Pass / Fail

So Cal education, LAUSD, the Cal States and the UCs

As California standardized testing gains steam, help center 'inundated' with teacher calls

Students type on computers.
Students type on computers. Getty Images

It's week three for California’s new web-based standardized tests and some schools are reporting hair-pulling moments.

“Our students are becoming frustrated,” said Bonnie Tanaka, principal of Madrid Middle School in El Monte. She said screens are freezing up, and  - unlike what was promised - tests don’t resume where a student’s left off after a break, and students can’t review previous answers.

“So they are not putting in as much effort as they did" under the former, multiple-choice pencil-and-paper state tests, she said.

At some Los Angeles Unified schools, the problem was the computers and networks themselves, not the testing web site, some teachers said.

“The iPads sent by the district most didn’t work,” said Marc Graff, a fifth grade teacher at Pomelo Community Charter School. “We couldn’t even use them as part of testing.”

Everything about the test is new: new Common Core standards, new online portal and, for those using tablets, even new devices to test on.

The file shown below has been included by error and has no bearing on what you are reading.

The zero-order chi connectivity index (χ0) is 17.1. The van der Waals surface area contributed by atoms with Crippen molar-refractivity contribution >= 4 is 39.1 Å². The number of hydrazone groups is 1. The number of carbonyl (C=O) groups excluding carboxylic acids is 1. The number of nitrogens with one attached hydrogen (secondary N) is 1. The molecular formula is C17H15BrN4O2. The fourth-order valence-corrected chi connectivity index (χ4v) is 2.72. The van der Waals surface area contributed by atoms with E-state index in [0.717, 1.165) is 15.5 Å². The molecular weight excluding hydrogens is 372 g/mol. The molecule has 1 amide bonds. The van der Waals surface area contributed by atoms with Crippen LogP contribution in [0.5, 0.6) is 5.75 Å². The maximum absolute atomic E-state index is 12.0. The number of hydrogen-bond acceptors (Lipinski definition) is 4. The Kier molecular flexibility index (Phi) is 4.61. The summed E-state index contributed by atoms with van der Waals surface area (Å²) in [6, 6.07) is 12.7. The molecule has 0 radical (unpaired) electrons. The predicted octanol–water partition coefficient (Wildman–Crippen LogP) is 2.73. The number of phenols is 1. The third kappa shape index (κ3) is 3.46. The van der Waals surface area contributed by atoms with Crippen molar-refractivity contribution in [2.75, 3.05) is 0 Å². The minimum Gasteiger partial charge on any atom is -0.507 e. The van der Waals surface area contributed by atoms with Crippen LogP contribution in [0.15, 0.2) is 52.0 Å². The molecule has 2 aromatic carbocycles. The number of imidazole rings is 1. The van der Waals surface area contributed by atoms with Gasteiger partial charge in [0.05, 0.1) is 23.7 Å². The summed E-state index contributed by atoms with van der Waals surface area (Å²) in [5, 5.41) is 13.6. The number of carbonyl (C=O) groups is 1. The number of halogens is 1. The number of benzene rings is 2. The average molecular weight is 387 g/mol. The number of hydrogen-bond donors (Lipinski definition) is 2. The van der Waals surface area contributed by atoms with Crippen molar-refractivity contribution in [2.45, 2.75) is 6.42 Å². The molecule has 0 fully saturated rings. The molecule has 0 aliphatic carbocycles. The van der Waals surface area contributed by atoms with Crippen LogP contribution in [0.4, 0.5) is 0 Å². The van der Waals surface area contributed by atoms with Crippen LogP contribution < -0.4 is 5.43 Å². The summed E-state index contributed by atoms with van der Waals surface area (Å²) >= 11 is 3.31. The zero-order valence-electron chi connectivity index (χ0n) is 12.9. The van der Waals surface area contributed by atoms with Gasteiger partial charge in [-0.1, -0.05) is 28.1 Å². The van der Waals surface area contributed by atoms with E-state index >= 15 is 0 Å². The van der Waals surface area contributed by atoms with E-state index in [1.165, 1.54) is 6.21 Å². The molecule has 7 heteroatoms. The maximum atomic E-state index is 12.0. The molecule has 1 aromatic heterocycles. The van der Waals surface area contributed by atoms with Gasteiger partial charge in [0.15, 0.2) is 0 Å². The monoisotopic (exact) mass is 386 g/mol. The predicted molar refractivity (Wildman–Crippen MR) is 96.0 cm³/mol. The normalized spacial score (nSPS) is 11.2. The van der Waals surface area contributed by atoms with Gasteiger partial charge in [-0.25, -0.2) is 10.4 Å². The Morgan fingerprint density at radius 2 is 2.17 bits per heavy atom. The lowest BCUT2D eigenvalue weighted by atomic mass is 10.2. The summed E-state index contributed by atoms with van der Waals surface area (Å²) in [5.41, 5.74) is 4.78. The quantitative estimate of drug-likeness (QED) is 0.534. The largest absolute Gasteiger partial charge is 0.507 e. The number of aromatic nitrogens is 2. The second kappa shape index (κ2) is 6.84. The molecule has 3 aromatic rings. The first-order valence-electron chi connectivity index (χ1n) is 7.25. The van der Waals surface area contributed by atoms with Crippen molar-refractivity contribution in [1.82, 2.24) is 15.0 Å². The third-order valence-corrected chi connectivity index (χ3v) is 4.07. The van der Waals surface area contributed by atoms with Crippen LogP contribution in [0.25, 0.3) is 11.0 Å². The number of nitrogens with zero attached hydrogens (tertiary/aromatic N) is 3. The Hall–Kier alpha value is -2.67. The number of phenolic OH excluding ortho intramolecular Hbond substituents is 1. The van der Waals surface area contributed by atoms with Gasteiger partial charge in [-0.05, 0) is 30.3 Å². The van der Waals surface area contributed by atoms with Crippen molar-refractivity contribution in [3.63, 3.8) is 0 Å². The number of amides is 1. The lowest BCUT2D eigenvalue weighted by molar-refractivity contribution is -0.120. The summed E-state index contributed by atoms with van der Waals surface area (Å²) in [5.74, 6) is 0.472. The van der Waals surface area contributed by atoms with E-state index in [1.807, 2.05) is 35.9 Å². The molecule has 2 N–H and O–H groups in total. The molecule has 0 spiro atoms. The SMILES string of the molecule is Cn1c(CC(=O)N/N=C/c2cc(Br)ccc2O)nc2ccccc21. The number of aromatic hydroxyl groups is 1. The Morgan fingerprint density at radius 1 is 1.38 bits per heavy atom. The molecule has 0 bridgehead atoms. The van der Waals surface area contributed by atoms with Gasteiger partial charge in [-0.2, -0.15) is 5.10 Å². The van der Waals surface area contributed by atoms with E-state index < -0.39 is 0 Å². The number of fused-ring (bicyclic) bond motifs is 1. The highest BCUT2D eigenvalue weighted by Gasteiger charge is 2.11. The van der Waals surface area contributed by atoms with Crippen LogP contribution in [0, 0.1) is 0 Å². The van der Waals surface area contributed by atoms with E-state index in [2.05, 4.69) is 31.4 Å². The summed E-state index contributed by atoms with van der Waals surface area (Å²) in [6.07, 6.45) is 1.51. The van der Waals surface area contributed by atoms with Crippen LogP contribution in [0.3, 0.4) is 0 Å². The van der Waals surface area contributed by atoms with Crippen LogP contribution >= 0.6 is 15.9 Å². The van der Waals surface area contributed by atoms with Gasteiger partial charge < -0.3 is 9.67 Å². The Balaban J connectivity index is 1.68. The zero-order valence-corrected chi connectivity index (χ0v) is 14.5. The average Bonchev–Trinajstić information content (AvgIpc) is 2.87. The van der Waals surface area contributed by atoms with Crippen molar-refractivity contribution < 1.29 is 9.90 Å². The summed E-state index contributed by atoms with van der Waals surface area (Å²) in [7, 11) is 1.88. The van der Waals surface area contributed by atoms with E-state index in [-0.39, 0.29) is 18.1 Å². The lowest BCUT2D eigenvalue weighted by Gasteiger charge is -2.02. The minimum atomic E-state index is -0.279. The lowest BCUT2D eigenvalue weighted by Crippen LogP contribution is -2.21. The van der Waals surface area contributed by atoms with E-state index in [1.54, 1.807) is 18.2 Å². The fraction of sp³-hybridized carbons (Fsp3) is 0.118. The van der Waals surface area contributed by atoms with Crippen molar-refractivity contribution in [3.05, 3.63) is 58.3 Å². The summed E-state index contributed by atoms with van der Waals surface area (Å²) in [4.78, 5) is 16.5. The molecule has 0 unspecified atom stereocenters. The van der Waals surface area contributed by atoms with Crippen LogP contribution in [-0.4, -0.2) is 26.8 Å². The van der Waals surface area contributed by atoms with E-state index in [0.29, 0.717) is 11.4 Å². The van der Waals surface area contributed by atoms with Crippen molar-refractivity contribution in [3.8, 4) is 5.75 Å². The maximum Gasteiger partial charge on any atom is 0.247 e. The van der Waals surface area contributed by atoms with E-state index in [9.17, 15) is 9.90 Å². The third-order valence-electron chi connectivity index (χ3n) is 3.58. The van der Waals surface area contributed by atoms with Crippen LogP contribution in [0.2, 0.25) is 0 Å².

Many schools are sending an SOS to the California Department of Education.

“Our testing contractor hosts a help desk and that help desk has been inundated with calls,” said Cindy Kazanis, director of the department's data division.

Last week, the help desk received an average of 637 calls each day from teachers asking for help with the new test, she said. Most were for basic problems setting up the tests.

“Often times the frequently asked question is, well, I forgot my password so how do I reset my password,” she said.

State and local school officials are downplaying glitches.

They point out that testing problems won't hurt kids. The state won’t officially record test results this year, and students are only taking half of the math and English tests. This year is a "field test", a measure of whether the massive tech upgrade will work.

The whole point, they said, is to find problems and fix them for next year.

The testing window runs through June.

At the Moreno Valley Unified School District, testing began this week.

“Amazingly, it’s going really good,” Assistant Superintendent Martinrex Kedziora said.

His district began testing about 4,000 students this week. Next week they'll go up to about 20,000.

“That’ll be interesting to see,” he said.

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